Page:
A Brief History of Mugello, A Secret Paradise in Tuscany

Updated: Sep 29, 2020

street in hidden village in Tuscay with a clock tower and arch underneath

There’s a common misconception that Tuscany, Italy has been overrun by tourists and there are no hidden gems left to be found! For certain areas of Tuscany there may be some truth to this. But the majority of the region still holds many secrets waiting to charm its more adventurous visitors.

Mugello, for example, is an area north of Florence that goes virtually untouched by tourists. Today we’ll dive into some of the fascinating history that makes this secret place a special area to visit, but check out this article on the Geography and landscape of Mugello, too!

Going way way back, Mugello was originally settled by a Ligurian tribe called the Magelli, which is where the area gets its name. (For those who aren’t history buffs, Ligurians were an ancient, pre-Roman population from north-western Italy with a strong Celctic influence.) After the Ligurians there were the Etruscans, who built the first roads in Mugello.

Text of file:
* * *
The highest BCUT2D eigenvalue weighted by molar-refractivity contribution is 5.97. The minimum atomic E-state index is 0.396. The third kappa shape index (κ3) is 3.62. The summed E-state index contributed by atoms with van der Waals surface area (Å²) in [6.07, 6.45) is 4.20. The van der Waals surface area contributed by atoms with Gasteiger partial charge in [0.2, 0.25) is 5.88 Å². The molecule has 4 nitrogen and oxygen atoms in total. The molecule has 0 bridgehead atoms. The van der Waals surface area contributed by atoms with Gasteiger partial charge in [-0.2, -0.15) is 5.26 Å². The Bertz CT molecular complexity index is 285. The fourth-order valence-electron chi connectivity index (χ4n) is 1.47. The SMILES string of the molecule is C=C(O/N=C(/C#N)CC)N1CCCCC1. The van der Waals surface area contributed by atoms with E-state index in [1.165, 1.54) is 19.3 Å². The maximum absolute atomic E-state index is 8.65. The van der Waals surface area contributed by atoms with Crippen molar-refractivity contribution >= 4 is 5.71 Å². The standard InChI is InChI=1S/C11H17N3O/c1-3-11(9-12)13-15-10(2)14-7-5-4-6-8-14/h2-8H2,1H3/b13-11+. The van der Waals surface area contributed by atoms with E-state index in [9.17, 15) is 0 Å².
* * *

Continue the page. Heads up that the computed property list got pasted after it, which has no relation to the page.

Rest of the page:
secret scenic corner of a hidden town in Mugello, Tuscany. Courtyard with an olive tree and art nouveau font spelling "Albergo" (hotel) on the building

Following the Etruscans, the Romans came into power. Many artifacts of this period have been found in this secret area of Tuscany, such as tombs and coins. There's a gorgeous hidden winery, which we visit on our Living Slow in Tuscany small group tour, where they've uncovered the remains of a Roman house while planting new vines!

During the Middle Ages (400s – 1400s) many castles were built in Mugello and later, the Republic of Florence ruled over the area. As a result, several noble families built villas, including the famous Medici family. These prestigious supporters of the arts came to stay in Mugello during the summers when Florence becomes suffocating with heat, distracting themselves with dances and hosting celebrity figures and artists. (Going back in time a bit, the great artist Giotto lived in Mugello as well, known for breaking away from the old Byzantine style and advancing the arts in a way that was later taken as a model by Renaissance artists).

the knifemaking workshop preserved with tools they used

A Preserved Knife-Making Workshop in Scarperia

Unique History in Tuscany's Secret Paradise